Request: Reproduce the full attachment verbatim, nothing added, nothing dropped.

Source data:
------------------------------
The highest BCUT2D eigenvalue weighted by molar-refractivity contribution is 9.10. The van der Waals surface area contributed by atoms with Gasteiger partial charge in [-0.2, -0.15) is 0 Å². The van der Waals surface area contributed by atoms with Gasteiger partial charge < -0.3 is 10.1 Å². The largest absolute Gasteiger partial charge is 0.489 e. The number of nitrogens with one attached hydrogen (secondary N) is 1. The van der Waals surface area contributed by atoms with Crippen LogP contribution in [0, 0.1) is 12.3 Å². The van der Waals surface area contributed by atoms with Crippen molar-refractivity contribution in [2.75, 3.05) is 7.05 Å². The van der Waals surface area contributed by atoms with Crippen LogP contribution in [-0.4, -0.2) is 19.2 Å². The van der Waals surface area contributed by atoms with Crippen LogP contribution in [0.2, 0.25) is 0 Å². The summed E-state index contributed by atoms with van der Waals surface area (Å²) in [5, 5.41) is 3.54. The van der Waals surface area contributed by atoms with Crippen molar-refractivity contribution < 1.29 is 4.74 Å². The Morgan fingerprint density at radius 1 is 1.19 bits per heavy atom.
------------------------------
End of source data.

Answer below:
The highest BCUT2D eigenvalue weighted by molar-refractivity contribution is 9.10. The van der Waals surface area contributed by atoms with Gasteiger partial charge in [-0.2, -0.15) is 0 Å². The van der Waals surface area contributed by atoms with Gasteiger partial charge < -0.3 is 10.1 Å². The largest absolute Gasteiger partial charge is 0.489 e. The number of nitrogens with one attached hydrogen (secondary N) is 1. The van der Waals surface area contributed by atoms with Crippen LogP contribution in [0, 0.1) is 12.3 Å². The van der Waals surface area contributed by atoms with Crippen molar-refractivity contribution in [2.75, 3.05) is 7.05 Å². The van der Waals surface area contributed by atoms with Crippen LogP contribution in [-0.4, -0.2) is 19.2 Å². The van der Waals surface area contributed by atoms with Crippen LogP contribution in [0.2, 0.25) is 0 Å². The summed E-state index contributed by atoms with van der Waals surface area (Å²) in [5, 5.41) is 3.54. The van der Waals surface area contributed by atoms with Crippen molar-refractivity contribution < 1.29 is 4.74 Å². The Morgan fingerprint density at radius 1 is 1.19 bits per heavy atom.